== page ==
Forget April Fool’s—the British Medical Journal likes to get silly around Christmas time. Every year, the journal publishes a series of papers that aren’t exactly spoofs—the science in them is real—but they’re on topics that an esteemed journal like the BMJ wouldn’t normally touch. “The essence of the Christmas BMJ is strangeness,” the editors wrote in 2000. “It’s our left brain issue. We want everything to be not as it seems.”
Prospectively recorded all episodes of The Doctors from 11 January to 1 May 2013 (79 episodes) and The Dr. Oz Show from 7 January to 1 May 2013 (78 episodes).
watched a random selection, then compared the information given with the evidence. It wasn’t easy as
Being unfamiliar with broadcast health information, we were unaware of the non-specific nature of many statements and recommendations given on medical television talk shows.
Many of the recommendations were not specific or clear, although they were numerous
on average, each episode of The Dr. Oz Show had 12 recommendations, while each episode of The Doctors had 11 recommendations.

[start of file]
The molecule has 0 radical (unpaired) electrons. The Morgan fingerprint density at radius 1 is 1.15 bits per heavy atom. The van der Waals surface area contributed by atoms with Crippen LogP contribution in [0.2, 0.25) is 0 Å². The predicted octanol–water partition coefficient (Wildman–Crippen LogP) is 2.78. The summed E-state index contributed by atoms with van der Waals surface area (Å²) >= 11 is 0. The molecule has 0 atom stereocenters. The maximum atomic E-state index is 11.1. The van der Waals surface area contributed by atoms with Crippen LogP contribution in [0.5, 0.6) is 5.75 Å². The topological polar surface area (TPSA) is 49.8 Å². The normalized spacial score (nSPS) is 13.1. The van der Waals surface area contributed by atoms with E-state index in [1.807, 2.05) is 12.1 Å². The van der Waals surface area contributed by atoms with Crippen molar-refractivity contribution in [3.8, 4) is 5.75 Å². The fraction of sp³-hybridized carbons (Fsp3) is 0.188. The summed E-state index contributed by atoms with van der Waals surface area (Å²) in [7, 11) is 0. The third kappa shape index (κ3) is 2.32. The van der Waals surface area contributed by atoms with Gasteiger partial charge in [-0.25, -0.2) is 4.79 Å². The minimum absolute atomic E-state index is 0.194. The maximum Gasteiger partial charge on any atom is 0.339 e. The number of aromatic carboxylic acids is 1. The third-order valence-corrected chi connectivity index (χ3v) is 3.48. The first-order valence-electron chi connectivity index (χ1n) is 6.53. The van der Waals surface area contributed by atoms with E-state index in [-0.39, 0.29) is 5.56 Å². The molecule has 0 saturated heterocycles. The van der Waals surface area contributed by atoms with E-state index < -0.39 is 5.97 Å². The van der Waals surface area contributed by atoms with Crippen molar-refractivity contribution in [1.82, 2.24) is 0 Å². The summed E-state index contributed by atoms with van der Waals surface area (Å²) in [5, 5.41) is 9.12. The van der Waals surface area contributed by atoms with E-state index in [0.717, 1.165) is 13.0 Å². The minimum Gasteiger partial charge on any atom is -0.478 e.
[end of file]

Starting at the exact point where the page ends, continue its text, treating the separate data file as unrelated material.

and the quality of the information, not a surprise, was not so good:
Overall, we found that 87 of the 160 recommendations (54%, 95% confidence interval 47% to 62%) had some level of published evidence to support them. Believable or somewhat believable evidence supported 33% of the recommendations on The Dr. Oz Show and 53% on The Doctors. We found believable or somewhat believable evidence against 11% and 13% of the recommendations on the The Dr. Oz Show and The Doctors, respectively.
It would appear that the information given on the Dr. Oz and The Doctors is often vague, frequently unsupported, and occasionally at odds with the known information. Not a stellar record for the most influential person in health and fitness. It is sad and worrisome that he can't give supported information even half the time and is wrong one time in ten. TV doctors are heading into Food Babe territory.